Faith is made possible through something akin to intertextuality.

Stories Versus Stories

In that sense, it might seem ironic that the fae in Under the Pendulum Sun are immune to Christianity’s charms. Like many fae in modern fantasy, they are bound by narratives. As Mr Benjamin says, “Fae are nothing but stories”.

But isn’t this itself a reflection on faith? If we already have a story, like the fae do, then it protects us from the power of other stories. No amount of reasoning will break through to the “true believer”, and neither will an alternative tale. Their faith, for better or for worse, is a story, one that is intensely powerful to them.

The characters in Ng’s book stumble through story after story. Stories about God, about themselves, even the stories they made up as children and that they now find reflected in the world of Arcadia. Their stories set their moral boundaries, as shown by Catherine’s behaviour, which shifts with the story she believes about herself. Even on the final page, it’s through reference to a story that they find a way to move on.

This is a story about stories. It’s a story about faith. And it’s a story about how deeply the two are tied.

The God of Drawers and Eyeballs – a flash fantasy story

“You never answer when I call,” Jenver said as she stormed around the room, thrusting possessions into her bag. Toothbrush, pajamas, books, everything lying in the open.

Everything except the statue of Hobal of the Many Bodies, with his broad chest, seven eyes and thirteen arms.

“It’s not like I ask much,” she continued, glaring at the statue. “But if I’m going to be your high priest, I should at least get a reply to one or two of my prayers.”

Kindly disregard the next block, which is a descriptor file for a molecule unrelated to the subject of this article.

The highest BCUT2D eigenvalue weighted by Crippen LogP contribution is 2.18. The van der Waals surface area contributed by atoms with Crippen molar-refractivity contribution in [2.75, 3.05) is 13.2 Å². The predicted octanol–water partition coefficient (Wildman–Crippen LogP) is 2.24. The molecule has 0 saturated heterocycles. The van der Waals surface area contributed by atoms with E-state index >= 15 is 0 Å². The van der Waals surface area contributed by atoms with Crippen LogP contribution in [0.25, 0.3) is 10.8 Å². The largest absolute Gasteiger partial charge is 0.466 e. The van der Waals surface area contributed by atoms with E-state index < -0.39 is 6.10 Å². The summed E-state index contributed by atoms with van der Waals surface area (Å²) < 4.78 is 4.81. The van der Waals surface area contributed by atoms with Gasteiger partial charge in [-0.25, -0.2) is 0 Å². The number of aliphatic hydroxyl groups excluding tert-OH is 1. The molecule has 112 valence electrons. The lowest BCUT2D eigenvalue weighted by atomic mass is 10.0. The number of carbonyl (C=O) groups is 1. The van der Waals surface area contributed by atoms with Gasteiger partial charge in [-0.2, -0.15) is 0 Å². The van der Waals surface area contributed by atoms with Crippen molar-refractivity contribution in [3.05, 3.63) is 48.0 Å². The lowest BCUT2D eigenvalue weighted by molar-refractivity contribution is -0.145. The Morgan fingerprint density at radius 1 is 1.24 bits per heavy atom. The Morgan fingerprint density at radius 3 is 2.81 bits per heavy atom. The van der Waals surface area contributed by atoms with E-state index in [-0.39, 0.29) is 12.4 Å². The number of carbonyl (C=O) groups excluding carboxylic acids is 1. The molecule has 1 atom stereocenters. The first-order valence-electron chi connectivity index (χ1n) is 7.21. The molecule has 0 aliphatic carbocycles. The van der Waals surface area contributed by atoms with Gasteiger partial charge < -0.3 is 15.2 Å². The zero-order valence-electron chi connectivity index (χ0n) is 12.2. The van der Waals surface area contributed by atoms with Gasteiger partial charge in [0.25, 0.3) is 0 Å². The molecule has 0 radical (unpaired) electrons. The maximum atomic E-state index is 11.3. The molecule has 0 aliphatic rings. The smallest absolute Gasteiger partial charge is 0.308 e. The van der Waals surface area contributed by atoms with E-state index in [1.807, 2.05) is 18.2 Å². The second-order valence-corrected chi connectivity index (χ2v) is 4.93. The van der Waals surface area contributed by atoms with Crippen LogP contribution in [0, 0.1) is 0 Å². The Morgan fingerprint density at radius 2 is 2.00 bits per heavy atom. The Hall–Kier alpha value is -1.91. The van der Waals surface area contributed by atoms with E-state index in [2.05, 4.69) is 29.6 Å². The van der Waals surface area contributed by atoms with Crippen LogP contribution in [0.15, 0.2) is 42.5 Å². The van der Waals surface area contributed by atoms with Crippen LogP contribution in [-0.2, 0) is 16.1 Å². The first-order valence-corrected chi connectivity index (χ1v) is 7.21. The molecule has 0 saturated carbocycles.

Ignoring the wardrobe full of priestly robes, she approached the old wooden chest of drawers that held her personal clothes. The top drawer handle was damp and rubbery to the touch, and she jerked back in alarm.

The handle had been replaced by an eyeball. So had the one next to it. The drawer below had gained a mouth.

Its lips parted. The wood around it rippled like flesh, making Jenver’s skin crawl.

“I am Hobal, He Who is Praised Most Highly,” the drawers announced in a voice like a stampede. “How dare you abandon me?”

For a moment, Jenver stared in awe. It was years since she had seen any sign of response from the god. Direct manifestations were almost unheard of. Maybe he loved her after all.

Then she remembered all those years of silence.

“We pray and you never answer.” She folded her arms across her chest. It had taken all of her courage to consider giving up her career, but now the decision was made, stubbornness carried her through the shock of the manifestation. “I’ve had enough.”